Xenoestrogens are synthetic and naturally occurring compounds that have estrogenic-like effects within the body. They come from pesticides, conventional makeup, nail polishes, birth control, plastics, BPA, conventionally raised meat, and naturally occurring phytoestrogens come from foods like soy or dairy. These compounds have the ability to bind to estrogen receptors in our bodies and potentially cause hormonal imbalances.

On the other hand, if your liver is sluggish and it isn’t excreting old estrogens properly, they get recycled back into the body creating an excess. The liver is responsible for conjugating old estrogens so that they become water-soluble and leave the body via urine. Because the liver plays such an important role in excreting old hormones, any hormonal imbalance can indicate that the liver is in need of some support.

Signs of estrogen dominance are PMS, mood swings, anger, endometriosis, abnormal weight gain, hormonal acne around the jaw area, irregular periods, cramping, bloating, blood clotting, fatigue, sore breasts, breast cancer.

Estrogen dominance is incredibly common and is not something to be feared. We simply need to understand it to correct it.


Pesticides: Pesticides and herbicides are a huge problem if you are suffering from hormonal imbalances or liver problems. Our bodies are bombarded with chemicals on a daily basis and the liver has to deal with it, often creating stagnation. Choose organic produce instead, especially those that are typically heavily sprayed and listed on the ‘dirty dozen list’.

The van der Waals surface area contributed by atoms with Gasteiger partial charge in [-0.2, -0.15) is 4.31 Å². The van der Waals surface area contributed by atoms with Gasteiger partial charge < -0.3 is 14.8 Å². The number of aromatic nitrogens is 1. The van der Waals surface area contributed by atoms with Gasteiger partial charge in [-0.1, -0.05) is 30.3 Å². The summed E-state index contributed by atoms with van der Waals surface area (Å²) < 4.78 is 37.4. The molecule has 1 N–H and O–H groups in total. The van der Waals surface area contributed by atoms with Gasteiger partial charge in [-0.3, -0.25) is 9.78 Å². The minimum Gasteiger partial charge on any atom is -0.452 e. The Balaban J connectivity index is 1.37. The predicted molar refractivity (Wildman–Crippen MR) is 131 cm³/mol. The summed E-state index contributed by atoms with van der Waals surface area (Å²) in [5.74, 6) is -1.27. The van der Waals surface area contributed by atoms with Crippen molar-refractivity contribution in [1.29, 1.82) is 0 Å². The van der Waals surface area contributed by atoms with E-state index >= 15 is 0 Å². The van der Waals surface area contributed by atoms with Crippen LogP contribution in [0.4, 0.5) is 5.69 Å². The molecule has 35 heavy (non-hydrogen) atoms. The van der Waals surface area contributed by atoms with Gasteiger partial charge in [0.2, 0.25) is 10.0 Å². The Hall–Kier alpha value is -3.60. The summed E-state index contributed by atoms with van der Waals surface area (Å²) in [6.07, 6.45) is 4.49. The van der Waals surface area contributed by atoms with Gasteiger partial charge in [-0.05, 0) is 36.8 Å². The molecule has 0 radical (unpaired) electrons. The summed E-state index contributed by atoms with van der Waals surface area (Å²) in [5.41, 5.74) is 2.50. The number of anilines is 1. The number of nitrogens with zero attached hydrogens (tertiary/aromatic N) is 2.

BPA and plastic: BPA can imitate the body’s hormones, and it can interfere with production, secretion, function, and elimination of natural hormones. Try to avoid water/drinks that are bottled in plastic.

Conventional beauty or cleaning products: Often conventional soaps, makeup, nail polish, lotions, perfumes, air fresheners have compounds that can mimic estrogen. Swap out products for organic and eco-friendly products to reduce the chemical load in your home.

Nutritional deficiencies: Zinc, Magnesium and B vitamins all play a role in regulating hormones. Studies suggest that nearly 75% of the population are deficient in magnesium, zinc and vitamin B12. Add these into your supplement regime to help regulate hormones.